IC: It’s a business, though. So in that sense, it’s not that hard. You feel for these guys and all of them can come back. All they have to do is show they’re ready to play at this level. Guys may have thought that it was going to be easy because it’s half court, but it’s actually a lot harder in ways. You have to be ready. We want your game, not just your name.
Does Dr. J ever get out there on the court?
IC: Never. Strictly a coach. Those dudes have hung up their basketball shoes, but they have tons and tons of knowledge. Tons and tons of basketball IQ. They can teach guys about how to win so I’m proud to have some of the gods of basketball part of our league.
Let’s say I’m a retired NBA player, how would you sell me on playing for your league?
IC: It would be more or less like, ‘What size uniform you wear because we got a uniform ready for you in the Big 3. What you need? I know you like it, I know you love it, I know you ain’t got nothing better to do, come play.’
Is there anybody out there right now you’re homed in on? Have you had a conversation with Carmelo Anthony?
IC: No conversations with Carmelo. I feel like guys like that are really trying to get back in the NBA. They’ll call me when they’re ready. It’s more or less the other way around. I think at this point the league speaks for itself. If they really want to play they’ll call me. If I have to call them too much, they really don’t want to play.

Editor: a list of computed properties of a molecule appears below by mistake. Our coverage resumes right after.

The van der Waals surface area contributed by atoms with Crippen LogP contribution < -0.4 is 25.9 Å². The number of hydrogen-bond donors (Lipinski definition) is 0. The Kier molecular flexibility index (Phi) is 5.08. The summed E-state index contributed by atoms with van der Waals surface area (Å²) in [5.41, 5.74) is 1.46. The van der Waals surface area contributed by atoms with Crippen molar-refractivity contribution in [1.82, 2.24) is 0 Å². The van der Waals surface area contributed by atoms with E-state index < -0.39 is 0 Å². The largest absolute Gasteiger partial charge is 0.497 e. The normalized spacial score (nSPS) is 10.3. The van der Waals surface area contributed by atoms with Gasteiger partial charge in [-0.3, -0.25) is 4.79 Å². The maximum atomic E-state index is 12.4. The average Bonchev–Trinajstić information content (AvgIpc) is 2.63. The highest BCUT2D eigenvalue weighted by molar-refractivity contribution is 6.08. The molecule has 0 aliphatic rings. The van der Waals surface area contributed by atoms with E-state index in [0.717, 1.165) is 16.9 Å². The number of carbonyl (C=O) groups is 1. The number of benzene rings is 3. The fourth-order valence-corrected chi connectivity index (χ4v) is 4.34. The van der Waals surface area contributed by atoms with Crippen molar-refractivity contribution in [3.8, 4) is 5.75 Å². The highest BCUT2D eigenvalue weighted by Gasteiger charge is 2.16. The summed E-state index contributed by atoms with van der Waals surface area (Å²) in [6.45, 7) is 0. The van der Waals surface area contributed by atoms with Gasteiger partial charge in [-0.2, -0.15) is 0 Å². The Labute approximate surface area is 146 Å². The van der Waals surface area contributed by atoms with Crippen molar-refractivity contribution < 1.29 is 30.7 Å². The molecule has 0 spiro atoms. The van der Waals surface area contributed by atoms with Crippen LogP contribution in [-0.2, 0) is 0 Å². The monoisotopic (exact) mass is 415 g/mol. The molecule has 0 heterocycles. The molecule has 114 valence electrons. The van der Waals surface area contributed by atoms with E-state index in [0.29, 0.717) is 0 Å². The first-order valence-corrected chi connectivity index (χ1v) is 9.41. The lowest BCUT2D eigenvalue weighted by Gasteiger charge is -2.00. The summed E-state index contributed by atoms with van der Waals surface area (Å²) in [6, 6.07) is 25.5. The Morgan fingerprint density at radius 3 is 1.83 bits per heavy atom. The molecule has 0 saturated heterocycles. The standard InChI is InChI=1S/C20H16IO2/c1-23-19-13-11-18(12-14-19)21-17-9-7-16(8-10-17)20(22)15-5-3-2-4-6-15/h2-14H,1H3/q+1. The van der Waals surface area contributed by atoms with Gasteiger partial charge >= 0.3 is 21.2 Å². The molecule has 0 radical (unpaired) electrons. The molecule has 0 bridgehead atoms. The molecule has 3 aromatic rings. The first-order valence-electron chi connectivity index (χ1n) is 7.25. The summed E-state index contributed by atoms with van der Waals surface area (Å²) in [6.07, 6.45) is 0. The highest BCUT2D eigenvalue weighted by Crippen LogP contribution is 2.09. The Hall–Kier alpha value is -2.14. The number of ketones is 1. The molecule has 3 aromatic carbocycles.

Have you been in contact with Kobe Bryant? Are those rumors true?
IC: Yeah, I’ve been in contact with Kobe, but not about playing in the Big 3. He’s told me he’s not going to play, so I’m going to take him for his word until he shows me otherwise.
Michael Jordan, if you called him up to be part of the Big 3, would it be to play or would it be to coach?
IC: It would probably be as part owner, not as a coach or a player. Since he owns the Hornets, he can’t play. I think if he didn’t, he probably would try. He probably would play.
Nancy Lieberman was the first female coach of a men’s professional sports team, you also hired Lisa Leslie shortly after that as well as the women in your front office, why is inclusivity important to you guys? And is that what you set out to do from Day 1?
IC: Always. With all the businesses that we have anything to do with inclusiveness is part of it. Growing up black you understand what discrimination is. To be in a position of power and to discriminate is against my nature. I just want the best people for the job. Cuttino Mobley put it perfectly. He said, ‘If women can teach us how to speak and walk they can teach us how to dribble and shoot.’
What’s your go to spot for dinner in Chicago?
IC: I like Gibsons.
Are you headed to Lollapalooza this weekend while you’re in town?
IC: I’m a little busy this weekend. I got my head in basketball, so I’m gonna let other people deal with music.
You’re a business man, music mogul, producer, actor, director, what hat are you most proud of wearing?
IC: Father. That’s probably my most proud hat. I love the entertainment industry getting into it first through music and then movies and now sports. Entertainer is a cool title.